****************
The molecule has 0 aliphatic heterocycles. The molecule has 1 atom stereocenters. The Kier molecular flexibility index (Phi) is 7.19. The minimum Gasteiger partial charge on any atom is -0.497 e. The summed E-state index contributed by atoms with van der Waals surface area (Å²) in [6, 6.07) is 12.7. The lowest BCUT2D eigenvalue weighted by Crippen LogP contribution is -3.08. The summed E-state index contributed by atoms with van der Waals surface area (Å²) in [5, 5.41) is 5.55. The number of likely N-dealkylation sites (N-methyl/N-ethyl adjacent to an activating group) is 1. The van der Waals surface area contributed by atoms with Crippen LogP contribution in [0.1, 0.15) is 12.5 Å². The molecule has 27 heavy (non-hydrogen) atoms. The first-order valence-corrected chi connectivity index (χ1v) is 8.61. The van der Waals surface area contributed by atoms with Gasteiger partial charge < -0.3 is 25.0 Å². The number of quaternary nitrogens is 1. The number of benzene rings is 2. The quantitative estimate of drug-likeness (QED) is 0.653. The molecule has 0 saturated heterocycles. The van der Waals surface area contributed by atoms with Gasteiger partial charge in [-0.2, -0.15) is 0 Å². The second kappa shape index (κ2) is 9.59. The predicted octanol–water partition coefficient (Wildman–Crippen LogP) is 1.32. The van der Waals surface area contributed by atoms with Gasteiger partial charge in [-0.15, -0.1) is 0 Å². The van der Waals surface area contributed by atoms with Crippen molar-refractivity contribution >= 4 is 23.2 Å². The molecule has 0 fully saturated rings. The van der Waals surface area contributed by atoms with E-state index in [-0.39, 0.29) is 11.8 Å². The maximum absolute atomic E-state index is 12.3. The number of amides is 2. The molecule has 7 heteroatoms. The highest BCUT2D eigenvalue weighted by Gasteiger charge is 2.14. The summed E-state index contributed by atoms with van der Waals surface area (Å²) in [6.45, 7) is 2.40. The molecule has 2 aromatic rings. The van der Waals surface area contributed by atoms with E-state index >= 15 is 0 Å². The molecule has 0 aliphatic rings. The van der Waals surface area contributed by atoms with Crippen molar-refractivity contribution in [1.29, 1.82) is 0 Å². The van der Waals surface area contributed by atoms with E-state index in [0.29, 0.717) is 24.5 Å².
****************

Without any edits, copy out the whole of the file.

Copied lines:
The molecule has 0 aliphatic heterocycles. The molecule has 1 atom stereocenters. The Kier molecular flexibility index (Phi) is 7.19. The minimum Gasteiger partial charge on any atom is -0.497 e. The summed E-state index contributed by atoms with van der Waals surface area (Å²) in [6, 6.07) is 12.7. The lowest BCUT2D eigenvalue weighted by Crippen LogP contribution is -3.08. The summed E-state index contributed by atoms with van der Waals surface area (Å²) in [5, 5.41) is 5.55. The number of likely N-dealkylation sites (N-methyl/N-ethyl adjacent to an activating group) is 1. The van der Waals surface area contributed by atoms with Crippen LogP contribution in [0.1, 0.15) is 12.5 Å². The molecule has 27 heavy (non-hydrogen) atoms. The first-order valence-corrected chi connectivity index (χ1v) is 8.61. The van der Waals surface area contributed by atoms with Gasteiger partial charge < -0.3 is 25.0 Å². The number of quaternary nitrogens is 1. The number of benzene rings is 2. The quantitative estimate of drug-likeness (QED) is 0.653. The molecule has 0 saturated heterocycles. The van der Waals surface area contributed by atoms with Gasteiger partial charge in [-0.2, -0.15) is 0 Å². The second kappa shape index (κ2) is 9.59. The predicted octanol–water partition coefficient (Wildman–Crippen LogP) is 1.32. The van der Waals surface area contributed by atoms with Gasteiger partial charge in [-0.15, -0.1) is 0 Å². The van der Waals surface area contributed by atoms with Crippen molar-refractivity contribution >= 4 is 23.2 Å². The molecule has 0 fully saturated rings. The van der Waals surface area contributed by atoms with E-state index in [-0.39, 0.29) is 11.8 Å². The maximum absolute atomic E-state index is 12.3. The number of amides is 2. The molecule has 7 heteroatoms. The highest BCUT2D eigenvalue weighted by Gasteiger charge is 2.14. The summed E-state index contributed by atoms with van der Waals surface area (Å²) in [6.45, 7) is 2.40. The molecule has 2 aromatic rings. The van der Waals surface area contributed by atoms with E-state index >= 15 is 0 Å². The molecule has 0 aliphatic rings. The van der Waals surface area contributed by atoms with Crippen molar-refractivity contribution in [1.29, 1.82) is 0 Å². The van der Waals surface area contributed by atoms with E-state index in [0.29, 0.717) is 24.5 Å².